The Examination Trial 

As my first academic year in Cambridge ends, I can finally look at the exam term in a calm and detached manner. When it comes to such performances, I have pretty high expectations. Working at my best is hugely satisfying, and visible results push me toward more ambitious achievements. This was my attitude since high school, but moving from the suburbs of Milan to one of the UK top-institutions meant a total change of my parameters. As far as I have seen, it is not possible to define a typical Oxbridge students. There is a great variety in terms of nationality, education, social background. On the other hand, most of my peers proved to be keen on hard work, and willing to improve. Competition, often in the best sense of the word, is a natural product of the college environment. I found myself part of this imitative circle, taking part in socieities and trying to have a deeper grasp of my subject. In its own way, even the stressful trial of exams proved to be an enriching experience.

View from Magdalene Bridge after St John’s May Ball

Cambridge follows the Tripos system. Courses are divided in parts, and students sit exams at the end of the academic year. Not all the tests count toward the final mark. For instance, history of art’s first year (Part I) does not influence the result of your degree. Nonetheless, I felt compelled to face the examination with great care. In fact, the results would have been a way to assess my current skills, and determine how to improve them. HoA Part I is a general survey of the subject, in order to create an even ground between those who already studied it and those who didn’t. The program is quite broad, and achieving high scores is difficult. Students are required to learn a wide bibliography, and move flexibly between different periods, locations, and art forms. Also, the course includes an architecture module, with its own technical vocabulary. Revision must be organised selectively, as it is not possible to gather comprehensive knowledge of all the taught topics, and one has to search through an incredibly rich reading list to thing suitable readings. The aim is gaining specialistic understanding of useful examples and case studies, while acquiring more general notions on certain art phenomena in order to apply them broadly to whatever question one might face.

On the rooftop of King’s College Chapel

The overall mark consists of six components. First, a short dissertation (5.000 words max) on an object or building in Cambridge. Second, the meaning of art/architecture and the making of art, two modules made of an essay and a visual component each (four tests in total). Finally, the objects paper, a set of visual analyses on artefacts in Cambridge. In the essay parts, the student chooses some questions out of a set, and answers them in 3 hours. In meaning the questions to be answered are four, two for art and two for architecture, while in making they are only three. Timing is essential, as giving an incomplete answer can notably damage the outcome. Moreover, flexibility is required, as questions within a single test vary notably. In the paper on artistic techniques, for example, one might write an essay about the advantages of tempera paint in Medieval art followed by a comment on the relation between making and meaning in Henry Moore’s sculptures (as I actually had to).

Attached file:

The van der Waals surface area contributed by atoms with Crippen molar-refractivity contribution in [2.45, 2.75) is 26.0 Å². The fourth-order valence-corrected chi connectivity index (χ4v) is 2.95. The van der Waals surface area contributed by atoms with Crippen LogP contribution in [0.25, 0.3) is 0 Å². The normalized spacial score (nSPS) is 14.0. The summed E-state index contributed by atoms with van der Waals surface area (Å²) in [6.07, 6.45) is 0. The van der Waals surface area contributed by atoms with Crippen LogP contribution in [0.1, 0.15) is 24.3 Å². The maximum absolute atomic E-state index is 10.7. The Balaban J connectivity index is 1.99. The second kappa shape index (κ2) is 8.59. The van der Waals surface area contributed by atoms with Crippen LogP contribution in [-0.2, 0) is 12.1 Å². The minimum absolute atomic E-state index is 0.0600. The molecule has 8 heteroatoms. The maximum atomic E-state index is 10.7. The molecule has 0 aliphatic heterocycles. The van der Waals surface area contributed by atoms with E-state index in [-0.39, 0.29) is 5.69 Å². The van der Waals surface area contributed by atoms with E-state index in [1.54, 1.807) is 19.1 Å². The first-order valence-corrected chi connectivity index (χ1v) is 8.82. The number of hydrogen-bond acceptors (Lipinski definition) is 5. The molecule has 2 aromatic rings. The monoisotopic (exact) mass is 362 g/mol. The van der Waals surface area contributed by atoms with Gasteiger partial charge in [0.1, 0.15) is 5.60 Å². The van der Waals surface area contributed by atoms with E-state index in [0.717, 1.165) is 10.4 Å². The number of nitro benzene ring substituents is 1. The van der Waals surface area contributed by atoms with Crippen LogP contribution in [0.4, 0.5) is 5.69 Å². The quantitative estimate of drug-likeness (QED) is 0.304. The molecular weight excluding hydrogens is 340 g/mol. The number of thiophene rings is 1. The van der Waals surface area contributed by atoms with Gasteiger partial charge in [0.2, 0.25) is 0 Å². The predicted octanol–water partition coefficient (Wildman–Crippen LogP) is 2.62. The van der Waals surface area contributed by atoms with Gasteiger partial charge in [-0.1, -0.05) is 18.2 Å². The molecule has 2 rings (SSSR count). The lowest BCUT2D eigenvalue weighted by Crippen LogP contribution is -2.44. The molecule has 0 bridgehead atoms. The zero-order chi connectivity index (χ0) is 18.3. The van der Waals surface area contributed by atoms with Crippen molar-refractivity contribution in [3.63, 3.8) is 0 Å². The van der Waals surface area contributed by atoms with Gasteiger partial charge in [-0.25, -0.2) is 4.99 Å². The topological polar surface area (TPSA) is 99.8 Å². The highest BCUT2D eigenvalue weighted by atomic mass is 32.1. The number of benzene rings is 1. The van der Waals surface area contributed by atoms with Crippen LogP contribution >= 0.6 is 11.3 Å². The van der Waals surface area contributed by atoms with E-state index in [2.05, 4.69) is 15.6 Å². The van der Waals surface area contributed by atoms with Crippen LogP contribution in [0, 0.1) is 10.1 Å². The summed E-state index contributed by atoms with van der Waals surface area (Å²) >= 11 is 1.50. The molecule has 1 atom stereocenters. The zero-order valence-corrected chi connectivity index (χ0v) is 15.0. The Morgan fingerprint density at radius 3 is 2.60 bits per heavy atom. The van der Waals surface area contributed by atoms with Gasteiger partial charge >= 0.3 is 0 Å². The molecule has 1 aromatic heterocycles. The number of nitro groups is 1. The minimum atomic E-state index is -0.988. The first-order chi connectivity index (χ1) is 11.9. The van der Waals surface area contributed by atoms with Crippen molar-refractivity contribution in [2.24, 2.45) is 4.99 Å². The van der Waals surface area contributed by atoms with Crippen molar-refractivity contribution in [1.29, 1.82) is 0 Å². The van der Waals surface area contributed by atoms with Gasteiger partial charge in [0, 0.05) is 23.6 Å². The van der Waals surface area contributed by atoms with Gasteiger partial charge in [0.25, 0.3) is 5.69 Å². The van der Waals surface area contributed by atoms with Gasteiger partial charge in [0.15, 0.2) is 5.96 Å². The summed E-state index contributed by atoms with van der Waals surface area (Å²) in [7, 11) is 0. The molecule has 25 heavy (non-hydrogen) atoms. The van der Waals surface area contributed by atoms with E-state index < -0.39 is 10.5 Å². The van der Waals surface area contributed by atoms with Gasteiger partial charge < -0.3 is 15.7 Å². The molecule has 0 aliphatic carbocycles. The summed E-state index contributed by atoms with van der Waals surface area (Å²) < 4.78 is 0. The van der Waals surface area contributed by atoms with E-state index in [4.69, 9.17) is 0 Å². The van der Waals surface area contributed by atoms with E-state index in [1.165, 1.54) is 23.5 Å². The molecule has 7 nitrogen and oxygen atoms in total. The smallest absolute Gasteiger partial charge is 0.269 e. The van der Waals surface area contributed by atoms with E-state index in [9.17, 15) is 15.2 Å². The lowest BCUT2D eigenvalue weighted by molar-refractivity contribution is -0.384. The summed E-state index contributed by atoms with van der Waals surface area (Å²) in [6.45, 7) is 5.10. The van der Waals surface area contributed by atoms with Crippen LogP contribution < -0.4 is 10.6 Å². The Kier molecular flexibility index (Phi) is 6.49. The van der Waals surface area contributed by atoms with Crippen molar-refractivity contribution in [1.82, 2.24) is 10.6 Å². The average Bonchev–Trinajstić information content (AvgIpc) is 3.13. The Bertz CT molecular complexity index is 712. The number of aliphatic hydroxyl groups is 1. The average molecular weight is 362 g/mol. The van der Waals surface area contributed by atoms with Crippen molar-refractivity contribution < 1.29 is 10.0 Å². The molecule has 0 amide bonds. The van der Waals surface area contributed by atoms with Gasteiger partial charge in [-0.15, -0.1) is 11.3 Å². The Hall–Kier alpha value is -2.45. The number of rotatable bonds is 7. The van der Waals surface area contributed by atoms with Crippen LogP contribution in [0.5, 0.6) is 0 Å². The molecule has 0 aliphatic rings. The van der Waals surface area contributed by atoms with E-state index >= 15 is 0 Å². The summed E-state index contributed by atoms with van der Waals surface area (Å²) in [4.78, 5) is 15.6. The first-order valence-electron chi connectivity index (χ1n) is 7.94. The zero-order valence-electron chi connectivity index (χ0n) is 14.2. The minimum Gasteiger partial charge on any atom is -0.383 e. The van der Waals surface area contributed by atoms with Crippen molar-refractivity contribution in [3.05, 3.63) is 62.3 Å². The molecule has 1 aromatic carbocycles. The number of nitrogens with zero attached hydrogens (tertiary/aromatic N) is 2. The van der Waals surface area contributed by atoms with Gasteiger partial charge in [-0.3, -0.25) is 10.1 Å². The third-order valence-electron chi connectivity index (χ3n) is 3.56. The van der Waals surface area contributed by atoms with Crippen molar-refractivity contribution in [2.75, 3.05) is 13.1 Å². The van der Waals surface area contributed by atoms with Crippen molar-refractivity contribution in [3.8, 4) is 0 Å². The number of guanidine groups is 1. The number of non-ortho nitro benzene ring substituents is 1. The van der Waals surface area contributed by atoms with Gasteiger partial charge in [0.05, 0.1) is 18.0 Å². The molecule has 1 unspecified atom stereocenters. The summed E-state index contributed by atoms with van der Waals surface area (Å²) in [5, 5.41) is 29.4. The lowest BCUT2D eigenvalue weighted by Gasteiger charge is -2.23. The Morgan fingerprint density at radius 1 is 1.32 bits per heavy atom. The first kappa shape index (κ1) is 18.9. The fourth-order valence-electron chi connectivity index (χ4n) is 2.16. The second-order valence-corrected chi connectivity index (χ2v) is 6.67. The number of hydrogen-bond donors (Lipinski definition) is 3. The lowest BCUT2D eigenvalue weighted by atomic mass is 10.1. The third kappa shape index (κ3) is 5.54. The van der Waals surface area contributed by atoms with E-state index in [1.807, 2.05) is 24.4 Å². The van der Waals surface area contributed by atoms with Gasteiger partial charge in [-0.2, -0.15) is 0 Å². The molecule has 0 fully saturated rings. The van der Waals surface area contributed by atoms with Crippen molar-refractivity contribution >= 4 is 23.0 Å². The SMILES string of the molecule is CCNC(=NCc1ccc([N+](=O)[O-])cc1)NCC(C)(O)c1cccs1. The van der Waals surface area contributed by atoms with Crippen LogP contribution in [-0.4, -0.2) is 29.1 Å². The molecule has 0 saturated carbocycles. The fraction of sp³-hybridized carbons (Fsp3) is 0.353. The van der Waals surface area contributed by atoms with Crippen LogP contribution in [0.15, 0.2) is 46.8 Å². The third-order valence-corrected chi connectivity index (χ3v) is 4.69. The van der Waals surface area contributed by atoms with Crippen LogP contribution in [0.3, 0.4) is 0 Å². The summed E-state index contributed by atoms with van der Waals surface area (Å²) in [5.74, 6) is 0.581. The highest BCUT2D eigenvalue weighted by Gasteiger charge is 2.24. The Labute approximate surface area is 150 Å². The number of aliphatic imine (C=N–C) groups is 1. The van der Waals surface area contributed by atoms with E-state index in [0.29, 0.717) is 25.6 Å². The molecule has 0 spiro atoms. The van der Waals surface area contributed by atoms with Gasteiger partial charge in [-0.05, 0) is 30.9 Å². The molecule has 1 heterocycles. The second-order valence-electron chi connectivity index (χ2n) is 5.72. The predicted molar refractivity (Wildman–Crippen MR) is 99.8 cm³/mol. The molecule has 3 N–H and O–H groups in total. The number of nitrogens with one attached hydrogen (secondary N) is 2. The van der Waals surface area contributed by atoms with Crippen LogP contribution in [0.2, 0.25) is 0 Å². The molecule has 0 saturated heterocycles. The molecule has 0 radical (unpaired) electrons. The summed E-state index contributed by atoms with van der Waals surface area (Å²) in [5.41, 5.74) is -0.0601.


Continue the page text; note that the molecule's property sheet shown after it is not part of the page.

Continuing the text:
At the Barbican Centre on a free day

The tests are marked by more examiners at the same time and students’ names are not used. Candidate numbers identify the booklets as well as the short dissertations, in order to reduce subjective turns. A part of the commission is made of Cambridge lecturers, but external examiners are summoned as well. Furthermore, the commissions change year by year.  There is a strong interest from the department in keeping the process fair and transparent, and the long marking process is justified by its cooperative nature. When results are released, it is possible to collect the marked dissertation, with a report from each of the two examiners who read it. The report is thorough, and analyses both the structure, the presentation, the solidity of the arguments, and the style of the work.

Jesus College May ball

The experience of exams has been greatly positive. I achieved the Grade I class, and I was able to determine some faults in my study method that, hopefully, will help me increasing my score in the coming academic year. As mentioned, this session will not have any visible result on my degree, but they were fundamental in order to build confidence toward a system that was totally new to me. At the same time, I believe they offered me a precious experience to work closely together with some of my coursemates, exchanging ideas and bibliographical suggestions. It is, I believe, the truly beautiful experience of community that the collegiate environment provides. In fact, I do not deny the fun during the parties in freshers’ week, but I think that in the long ago they will leave a much more shallow impression. As for my passion for art, I saw the depth of many among my peers just while studying with them, thinking and exchanging ideas.

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Alessandro M. Rubin Written by:

Cambridge History of Art alumnus. Passionate early-modernist, curious about contemporary art and aesthetic theory.

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